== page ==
Policing the nation's capital

Peggy Staruch
June 08, 2016
By Peggy Staruch
Demonstrators amass outside the US embassy and CANSEC16 military trade show to protest a Canadian arms deal with Saudi Arabia. A gigantic sink hole opens at the corner of Rideau and Sussex Streets, just three blocks from Parliament Hill. Water gushes from a broken main and surrounding buildings are evacuated because of a reported gas leak. That may sound like a lot to deal with over a two week period but Ottawa Police Service (OPS) officers also participated in a province-wide drug bust, investigated two shootings (one fatal), and hunted an armed and dangerous fugitive. On any given day an OPS officer can interact with at least four different policing agencies working in and around the national capital. Policing Ottawa can be very complex. Events like the North American Leaders Summit, held in June, present unique demands to ensure the safety of foreign officials and area residents.

Demonstrators amass outside the US embassy and CANSEC16 military trade show to protest a Canadian arms deal with Saudi Arabia. A gigantic sink hole opens at the corner of Rideau and Sussex Streets, just three blocks from Parliament Hill. Water gushes from a broken main and surrounding buildings are evacuated because of a reported gas leak.

That may sound like a lot to deal with over a two week period but Ottawa Police Service (OPS) officers also participated in a province-wide drug bust, investigated two shootings (one fatal), and hunted an armed and dangerous fugitive.

On any given day an OPS officer can interact with at least four different policing agencies working in and around the national capital. Policing Ottawa can be very complex. Events like the North American Leaders Summit, held in June, present unique demands to ensure the safety of foreign officials and area residents.

Canada's 150th anniversary next year will present its own security challenges but there's plenty to do before then. The OPS will host the 111th annual CACP conference in August, with the topic of Public Safety in a Digital Age: Real Victims – Real Crime. Discussion will revolve around the growing significance of technology as an evolving threat to public safety. It's yet another avenue of crime that police agencies nation-wide now have to consider.

Policing is complex across Canada, as services deal with and adapt to changing environments. Policing Canada's capital is a feat all on its own.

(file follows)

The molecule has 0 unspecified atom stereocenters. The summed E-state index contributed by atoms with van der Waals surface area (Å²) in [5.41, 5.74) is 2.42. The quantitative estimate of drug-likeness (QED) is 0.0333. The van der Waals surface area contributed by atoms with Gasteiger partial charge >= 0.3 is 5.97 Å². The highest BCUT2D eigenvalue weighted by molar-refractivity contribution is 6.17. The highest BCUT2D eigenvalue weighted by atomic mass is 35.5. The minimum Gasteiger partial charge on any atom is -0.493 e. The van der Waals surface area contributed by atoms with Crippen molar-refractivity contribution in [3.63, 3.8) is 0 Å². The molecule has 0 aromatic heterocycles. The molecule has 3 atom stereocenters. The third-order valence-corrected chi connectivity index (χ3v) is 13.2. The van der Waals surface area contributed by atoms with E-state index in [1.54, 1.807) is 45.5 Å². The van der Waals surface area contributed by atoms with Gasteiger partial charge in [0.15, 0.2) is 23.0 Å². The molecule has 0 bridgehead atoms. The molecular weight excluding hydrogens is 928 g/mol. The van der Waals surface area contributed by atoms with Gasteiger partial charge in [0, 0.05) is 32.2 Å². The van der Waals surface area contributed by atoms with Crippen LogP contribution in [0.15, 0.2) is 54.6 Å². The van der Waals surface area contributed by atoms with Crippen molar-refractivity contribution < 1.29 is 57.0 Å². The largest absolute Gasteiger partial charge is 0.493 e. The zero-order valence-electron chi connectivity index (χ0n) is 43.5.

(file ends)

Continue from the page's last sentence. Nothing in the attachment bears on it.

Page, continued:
A trusted partner in community safety

A 2014 StatsCan report ranked the OPS first in the country in public confidence. "Among the census metropolitan areas, residents of Ottawa were more likely to state their local police were doing a good job," concluded the Public Confidence in Canadian Institutions study.

While the OPS complement of 1,309 sworn and 634 civilian members is tasked with juggling multiple roles in a very high-profile environment, it also has to deal with shifting demographics and increasingly complex crime.

Chief Charles Bordeleau identified three key priorities: Road safety, guns and gangs and violence against women. These issues are not unique to Ottawa, but they resonate within the community and OPS membership.

Road safety

"Road safety is consistently at the top of the list of concerns for residents in Ottawa," said Bordeleau. "Key partners like Safer Roads Ottawa, MADD and Crime Prevention Ottawa have helped in communicating a message of road responsibility city-wide. We hope through education and awareness, we can make roads safer for all users in the city."

The campaign has made great strides in educating Ottawa-area drivers about the dangers of distracted driving. The program is the first of its kind to target younger students, engaging them as change ambassadors to influence friends and family to stop texting and driving. The program also engages in monthly traffic blitzes to raise awareness, working in cooperation with the RCMP, GPS and the OPP.

"Leave the Phone Alone recently won the Canadian Council of Motor Transportation Administrators for its 2016 Police Partnership Award. Our program is aimed at educating the public and initiating a cultural change in the perception of drivers that texting and driving is dangerous and illegal," said OPS Emergency Operations Directorate Supt. Scott Nystedt.

"Distracted driving is quickly taking over from impaired driving as the number one cause for road fatalities. It's an important message that needs to be shared."

Road safety is also encouraged through education and enforcement. Initiatives such as Safe Driving Week and Road Safety Week, along with RIDE and the Selected Traffic Enforcement Program (STEP), all contribute to safer driving practices and road sharing for all users.

Guns and gangs